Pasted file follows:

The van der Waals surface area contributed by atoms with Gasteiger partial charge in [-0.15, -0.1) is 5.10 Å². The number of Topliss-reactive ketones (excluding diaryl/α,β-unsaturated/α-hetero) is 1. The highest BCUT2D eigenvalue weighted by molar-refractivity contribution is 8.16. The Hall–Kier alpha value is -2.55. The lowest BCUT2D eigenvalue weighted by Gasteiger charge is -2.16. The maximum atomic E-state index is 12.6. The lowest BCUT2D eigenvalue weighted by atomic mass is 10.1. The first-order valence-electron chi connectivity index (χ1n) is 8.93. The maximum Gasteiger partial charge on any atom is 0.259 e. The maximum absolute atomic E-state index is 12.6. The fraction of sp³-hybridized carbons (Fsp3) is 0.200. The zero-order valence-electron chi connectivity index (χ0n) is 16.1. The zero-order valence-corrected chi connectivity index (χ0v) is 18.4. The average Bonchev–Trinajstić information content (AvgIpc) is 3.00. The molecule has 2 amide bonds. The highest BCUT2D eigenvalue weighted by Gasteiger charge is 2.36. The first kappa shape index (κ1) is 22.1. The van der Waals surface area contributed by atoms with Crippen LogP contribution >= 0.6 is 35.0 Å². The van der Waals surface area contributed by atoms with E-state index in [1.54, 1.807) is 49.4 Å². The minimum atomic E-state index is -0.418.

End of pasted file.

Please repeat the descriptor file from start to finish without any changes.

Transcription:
The van der Waals surface area contributed by atoms with Gasteiger partial charge in [-0.15, -0.1) is 5.10 Å². The number of Topliss-reactive ketones (excluding diaryl/α,β-unsaturated/α-hetero) is 1. The highest BCUT2D eigenvalue weighted by molar-refractivity contribution is 8.16. The Hall–Kier alpha value is -2.55. The lowest BCUT2D eigenvalue weighted by Gasteiger charge is -2.16. The maximum atomic E-state index is 12.6. The lowest BCUT2D eigenvalue weighted by atomic mass is 10.1. The first-order valence-electron chi connectivity index (χ1n) is 8.93. The maximum Gasteiger partial charge on any atom is 0.259 e. The maximum absolute atomic E-state index is 12.6. The fraction of sp³-hybridized carbons (Fsp3) is 0.200. The zero-order valence-electron chi connectivity index (χ0n) is 16.1. The zero-order valence-corrected chi connectivity index (χ0v) is 18.4. The average Bonchev–Trinajstić information content (AvgIpc) is 3.00. The molecule has 2 amide bonds. The highest BCUT2D eigenvalue weighted by Gasteiger charge is 2.36. The first kappa shape index (κ1) is 22.1. The van der Waals surface area contributed by atoms with Crippen LogP contribution >= 0.6 is 35.0 Å². The van der Waals surface area contributed by atoms with E-state index in [1.54, 1.807) is 49.4 Å². The minimum atomic E-state index is -0.418.